Solving a Congratulatory Letter Dilemma

Standard

We don’t live in a one-size-fits-all world. Look around your next troop meeting, and you’ll see Scouts and leaders of all sizes and shapes. (As a portly friend likes to say, round is a shape!)

That’s usually a good thing, but when it comes to those congratulatory letters that are a highlight of many Eagle courts of honor, size can be a problem. You’ve probably noticed something about those letters, cards, and similar items: they’re all different sizes. While most tend to be letter size, a few are closer to postcard size, and there’s often one (like a proclamation from your mayor) that’s legal size.

The size variation makes presenting them at the court of honor difficult. You could put them in a scrapbook, of course, but that would mean leaving out or folding oversized items. An easier—and cheaper—solution is to put them in a legal-size expanding wallet. These cardstock wallets, which cost under $5 at office supply stories, look something like oversized file folders with flap closures. The ones I’ve used are bright red and feature elastic loops to hold the flaps down; others have Velcro fasteners. Add an Eagle Scout decal to the flap, and you have a presentation item that’s as nice as the letters it contains.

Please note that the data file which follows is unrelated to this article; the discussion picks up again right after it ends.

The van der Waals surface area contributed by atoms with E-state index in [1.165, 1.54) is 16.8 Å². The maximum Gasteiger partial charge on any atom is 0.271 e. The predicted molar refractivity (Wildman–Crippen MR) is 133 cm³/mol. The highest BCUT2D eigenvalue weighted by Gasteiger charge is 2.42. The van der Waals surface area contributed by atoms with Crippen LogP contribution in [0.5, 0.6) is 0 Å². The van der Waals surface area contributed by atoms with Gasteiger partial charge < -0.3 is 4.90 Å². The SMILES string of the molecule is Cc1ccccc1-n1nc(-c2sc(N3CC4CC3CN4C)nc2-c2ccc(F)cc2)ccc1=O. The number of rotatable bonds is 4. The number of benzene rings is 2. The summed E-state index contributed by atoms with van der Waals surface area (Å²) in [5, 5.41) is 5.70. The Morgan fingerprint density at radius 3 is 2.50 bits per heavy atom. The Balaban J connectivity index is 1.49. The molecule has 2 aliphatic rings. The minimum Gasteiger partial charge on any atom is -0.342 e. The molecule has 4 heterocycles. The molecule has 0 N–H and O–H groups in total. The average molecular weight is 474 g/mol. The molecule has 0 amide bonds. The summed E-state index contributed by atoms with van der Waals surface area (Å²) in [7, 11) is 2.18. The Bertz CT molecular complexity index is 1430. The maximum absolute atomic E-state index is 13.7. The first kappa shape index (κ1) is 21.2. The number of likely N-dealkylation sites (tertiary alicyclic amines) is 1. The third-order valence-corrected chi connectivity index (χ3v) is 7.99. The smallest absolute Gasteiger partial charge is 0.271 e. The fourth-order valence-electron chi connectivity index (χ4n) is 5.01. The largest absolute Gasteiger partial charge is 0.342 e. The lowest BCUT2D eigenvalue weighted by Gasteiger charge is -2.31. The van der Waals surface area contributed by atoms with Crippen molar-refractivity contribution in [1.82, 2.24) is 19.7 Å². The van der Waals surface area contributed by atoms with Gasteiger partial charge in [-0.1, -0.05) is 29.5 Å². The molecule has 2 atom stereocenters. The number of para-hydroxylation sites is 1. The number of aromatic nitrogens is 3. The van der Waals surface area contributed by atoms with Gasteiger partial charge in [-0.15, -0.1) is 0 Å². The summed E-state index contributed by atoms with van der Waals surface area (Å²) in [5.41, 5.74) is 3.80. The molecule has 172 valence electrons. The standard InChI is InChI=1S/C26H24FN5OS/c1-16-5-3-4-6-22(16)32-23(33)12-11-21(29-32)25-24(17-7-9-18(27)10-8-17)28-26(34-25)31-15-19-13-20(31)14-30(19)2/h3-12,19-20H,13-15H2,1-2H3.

For more great ideas, check out my ebook, Showtime: 45 Top Tips from EagleBook.com and The Eagle Court of Honor Book; it costs just $2.99 and is available for immediate download from both EagleBook.com and Amazon.com.

 

The Great Frame-up

Standard

I’ve spent an impressive amount of money on picture-framing over the years. That’s partly because I have a lot of photos and other art in my house and partly because my daughter convinced me years ago that how you frame a picture is guaranteed to either enhance or detract from its appearance. Just as the punishment should fit the crime, the frame should fit its contents. That’s why art museums typically display great works of art in frames that look like works of art themselves.